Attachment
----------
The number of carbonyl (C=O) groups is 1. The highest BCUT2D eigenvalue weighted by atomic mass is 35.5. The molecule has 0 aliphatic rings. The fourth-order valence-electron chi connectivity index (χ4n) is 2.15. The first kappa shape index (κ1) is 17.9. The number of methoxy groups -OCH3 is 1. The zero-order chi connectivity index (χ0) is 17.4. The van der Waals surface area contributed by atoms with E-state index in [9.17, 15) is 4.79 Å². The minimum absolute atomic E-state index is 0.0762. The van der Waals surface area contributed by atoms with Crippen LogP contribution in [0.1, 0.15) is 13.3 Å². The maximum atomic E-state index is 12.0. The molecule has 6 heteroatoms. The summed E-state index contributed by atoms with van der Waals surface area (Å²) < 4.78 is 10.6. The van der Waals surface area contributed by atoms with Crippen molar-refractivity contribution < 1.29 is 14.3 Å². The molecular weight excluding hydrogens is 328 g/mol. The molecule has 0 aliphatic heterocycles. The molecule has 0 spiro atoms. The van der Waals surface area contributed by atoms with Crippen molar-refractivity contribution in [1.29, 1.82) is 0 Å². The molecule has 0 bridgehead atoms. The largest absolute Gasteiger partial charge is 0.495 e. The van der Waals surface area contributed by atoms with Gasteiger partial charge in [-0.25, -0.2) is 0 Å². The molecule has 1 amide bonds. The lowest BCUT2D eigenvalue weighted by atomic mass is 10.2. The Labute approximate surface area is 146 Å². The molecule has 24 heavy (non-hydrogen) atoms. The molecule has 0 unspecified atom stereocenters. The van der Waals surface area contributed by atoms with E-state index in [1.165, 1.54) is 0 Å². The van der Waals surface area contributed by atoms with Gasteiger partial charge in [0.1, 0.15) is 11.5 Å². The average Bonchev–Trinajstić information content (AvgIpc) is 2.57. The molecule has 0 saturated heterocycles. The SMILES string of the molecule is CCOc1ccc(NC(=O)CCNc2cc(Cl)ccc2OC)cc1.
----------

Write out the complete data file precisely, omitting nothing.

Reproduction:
The number of carbonyl (C=O) groups is 1. The highest BCUT2D eigenvalue weighted by atomic mass is 35.5. The molecule has 0 aliphatic rings. The fourth-order valence-electron chi connectivity index (χ4n) is 2.15. The first kappa shape index (κ1) is 17.9. The number of methoxy groups -OCH3 is 1. The zero-order chi connectivity index (χ0) is 17.4. The van der Waals surface area contributed by atoms with E-state index in [9.17, 15) is 4.79 Å². The minimum absolute atomic E-state index is 0.0762. The van der Waals surface area contributed by atoms with Crippen LogP contribution in [0.1, 0.15) is 13.3 Å². The maximum atomic E-state index is 12.0. The molecule has 6 heteroatoms. The summed E-state index contributed by atoms with van der Waals surface area (Å²) < 4.78 is 10.6. The van der Waals surface area contributed by atoms with Crippen molar-refractivity contribution < 1.29 is 14.3 Å². The molecular weight excluding hydrogens is 328 g/mol. The molecule has 0 aliphatic heterocycles. The molecule has 0 spiro atoms. The van der Waals surface area contributed by atoms with Crippen molar-refractivity contribution in [1.29, 1.82) is 0 Å². The molecule has 0 bridgehead atoms. The largest absolute Gasteiger partial charge is 0.495 e. The van der Waals surface area contributed by atoms with Gasteiger partial charge in [-0.25, -0.2) is 0 Å². The molecule has 1 amide bonds. The lowest BCUT2D eigenvalue weighted by atomic mass is 10.2. The Labute approximate surface area is 146 Å². The molecule has 24 heavy (non-hydrogen) atoms. The molecule has 0 unspecified atom stereocenters. The van der Waals surface area contributed by atoms with E-state index in [1.165, 1.54) is 0 Å². The van der Waals surface area contributed by atoms with Gasteiger partial charge in [0.1, 0.15) is 11.5 Å². The average Bonchev–Trinajstić information content (AvgIpc) is 2.57. The molecule has 0 saturated heterocycles. The SMILES string of the molecule is CCOc1ccc(NC(=O)CCNc2cc(Cl)ccc2OC)cc1.